“Yesterday I strolled through the streets of Amsterdam and saw how well-kept and well-organised everything is. I saw the wealth of art and culture everywhere in the city, it almost made me weep.” Adam Belarouchia (25) is an artist from Morocco and an artist-in-residence at the Thami Mylene Foundation since 1 October. “It almost made me weep for joy that I have the opportunity to be here and to get a taste of the Netherlands."
"But it almost made me weep to think about my own country, too, where there is such a lack of awareness regarding art and culture and our wonderful heritage. And where life isn’t exactly easy for artists.” We are seated in the beautiful spacious studio at Ten Katestraat in Amsterdam West, where Adam will spend the next few months living and working and wondering at the world. Adam belongs to a generation of young Moroccan artists for whom the global virtual world is just a mouse-click away, but such a far cry from the reality of Moroccan society.
Adam was born in a working class neighbourhood in Rabat, 25 years ago, as the son of an iron smith and housewife. As a child he spent all day making drawings, but as a young adult he enrolled to study chemistry on account of a fascination for experiments and science. But he found the academic world too formal, and casually submitted an application to the art academy of Tetuan. To his surprise he was accepted, which has given him the opportunity to explore and express his colourful and experimental picture of the world[BE1] . His work is strongly inspired by Japanese animations from the 1990s. He is due to graduate from Tetuan’s Academie des Beaux Arts this summer.
Turn on the light
Adam responds to his environment through his art. He draws inspiration from the urban Moroccan subcultures and depicts them using various (digital) media. He started with making GIFs and illustrations, after which he made an animation titled ‘Ana Hna’, which means ‘I am here’. For this he won a prize at the FICAM animation festival, held in Meknes. In 2017 Adam created the project ‘Ch3el Dow’ for art centre l’Uzine in Casablanca, with the title: ‘Turn on the light’. It consisted of visual compositions based on paintings, combined with ingenious electrical installations. Incidentally, the figure 3 in the word is used for the transcription of words from Moroccan dialect; it is a guttural sound for which there are no letters in the Latin alphabet.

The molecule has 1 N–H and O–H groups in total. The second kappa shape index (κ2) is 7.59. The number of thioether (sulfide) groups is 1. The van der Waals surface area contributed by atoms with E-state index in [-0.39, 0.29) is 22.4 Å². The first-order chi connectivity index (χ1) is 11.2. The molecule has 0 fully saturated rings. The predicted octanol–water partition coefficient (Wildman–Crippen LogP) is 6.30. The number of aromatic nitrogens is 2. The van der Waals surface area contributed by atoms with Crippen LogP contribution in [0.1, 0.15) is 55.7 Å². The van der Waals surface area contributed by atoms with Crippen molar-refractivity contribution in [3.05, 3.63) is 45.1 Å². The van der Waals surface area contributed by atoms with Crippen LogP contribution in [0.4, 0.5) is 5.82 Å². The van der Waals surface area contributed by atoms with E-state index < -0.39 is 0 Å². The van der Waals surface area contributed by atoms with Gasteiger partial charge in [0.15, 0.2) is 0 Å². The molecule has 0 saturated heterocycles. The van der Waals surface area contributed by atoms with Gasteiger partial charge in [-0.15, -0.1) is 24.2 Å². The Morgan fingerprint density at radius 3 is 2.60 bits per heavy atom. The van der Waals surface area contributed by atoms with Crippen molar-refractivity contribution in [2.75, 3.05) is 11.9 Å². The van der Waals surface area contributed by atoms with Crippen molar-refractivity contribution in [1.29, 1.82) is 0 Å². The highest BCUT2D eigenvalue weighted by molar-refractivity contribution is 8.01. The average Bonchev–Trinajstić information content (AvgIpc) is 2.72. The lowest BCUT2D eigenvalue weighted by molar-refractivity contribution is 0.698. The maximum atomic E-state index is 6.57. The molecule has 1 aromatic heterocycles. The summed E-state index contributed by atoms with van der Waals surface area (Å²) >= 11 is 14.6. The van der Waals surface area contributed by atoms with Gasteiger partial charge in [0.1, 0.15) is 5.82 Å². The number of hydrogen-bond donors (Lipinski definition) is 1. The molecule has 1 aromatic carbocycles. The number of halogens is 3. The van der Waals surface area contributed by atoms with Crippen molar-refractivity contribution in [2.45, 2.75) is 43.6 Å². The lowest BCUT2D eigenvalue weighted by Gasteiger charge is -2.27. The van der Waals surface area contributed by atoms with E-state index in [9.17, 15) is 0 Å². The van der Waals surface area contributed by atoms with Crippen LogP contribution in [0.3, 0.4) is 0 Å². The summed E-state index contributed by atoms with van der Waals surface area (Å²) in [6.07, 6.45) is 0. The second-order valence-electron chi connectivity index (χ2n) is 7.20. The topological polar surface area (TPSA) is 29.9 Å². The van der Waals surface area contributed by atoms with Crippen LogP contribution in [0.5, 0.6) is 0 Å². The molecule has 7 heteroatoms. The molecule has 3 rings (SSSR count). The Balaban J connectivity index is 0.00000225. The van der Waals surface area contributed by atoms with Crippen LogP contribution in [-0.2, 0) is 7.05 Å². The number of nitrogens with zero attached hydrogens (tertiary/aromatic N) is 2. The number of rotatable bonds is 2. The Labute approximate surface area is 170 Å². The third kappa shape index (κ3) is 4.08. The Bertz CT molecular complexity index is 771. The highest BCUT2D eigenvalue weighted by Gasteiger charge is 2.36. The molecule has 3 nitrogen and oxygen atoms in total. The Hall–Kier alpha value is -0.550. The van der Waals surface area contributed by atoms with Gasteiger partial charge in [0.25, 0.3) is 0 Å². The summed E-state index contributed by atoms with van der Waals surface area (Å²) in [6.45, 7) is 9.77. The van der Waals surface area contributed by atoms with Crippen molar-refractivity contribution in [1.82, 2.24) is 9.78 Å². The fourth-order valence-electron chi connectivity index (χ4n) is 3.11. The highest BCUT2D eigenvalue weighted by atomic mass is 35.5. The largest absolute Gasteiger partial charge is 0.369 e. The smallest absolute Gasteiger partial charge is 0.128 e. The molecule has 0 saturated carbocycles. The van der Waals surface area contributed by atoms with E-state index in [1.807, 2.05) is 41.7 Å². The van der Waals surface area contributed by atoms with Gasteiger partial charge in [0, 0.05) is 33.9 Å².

Adam uses the codes he learnt from the environment in which he grew up; for example, the folkloric expressions used in the Moroccan Darija dialect. These expressions underline the evocative power of his work[BE2] . He uses words such as ‘wakha’ which means ‘agreed’[BE3] , or ‘z3am’: ‘stay strong’. Adam mounts these expressions as neon light tubes on images and paintings, creating a strong contrast.
Repressive school system
His graduation piece titled ‘Aqul! Isma3!’, meaning ‘I say, I listen!’, addresses the Moroccan educational system. The idea for this work came to him after realising that his 10-year-old sister was going through the same repressive educational system as he did as a little boy. “The Moroccan school system just doesn’t seem to change, unfortunately. It is a system that offers no room for personal expression, autonomy, or the development of an individual voice. It makes me sad, but also combative. That’s why I created this graphic novel[BE4] , in which I drew a world in which the pupils are condemned to the role of passive observer, and the teachers all have an authoritarian role.” It is a world of mouths and of ears. The order of the mouths and the order of the ears, which say ‘I say, I listen’.
Here in Amsterdam, Adam is working on a new research project about the Moroccan gangster culture that young people adopt on social media. Referred to as ‘mscharmel’ in Moroccan[BE5] , it means something like ‘marinated’. Adam will be talking about this and other things during a cultural talk on Friday 7 December, from 4 to 6pm. This event is organised jointly with Zinaplatform. If you would like to attend, please contact Myriam Sahraoui.
Written by Myriam Sahraoui – Advisor Morocco at DutchCulture
More information available via thami-mnyele.nl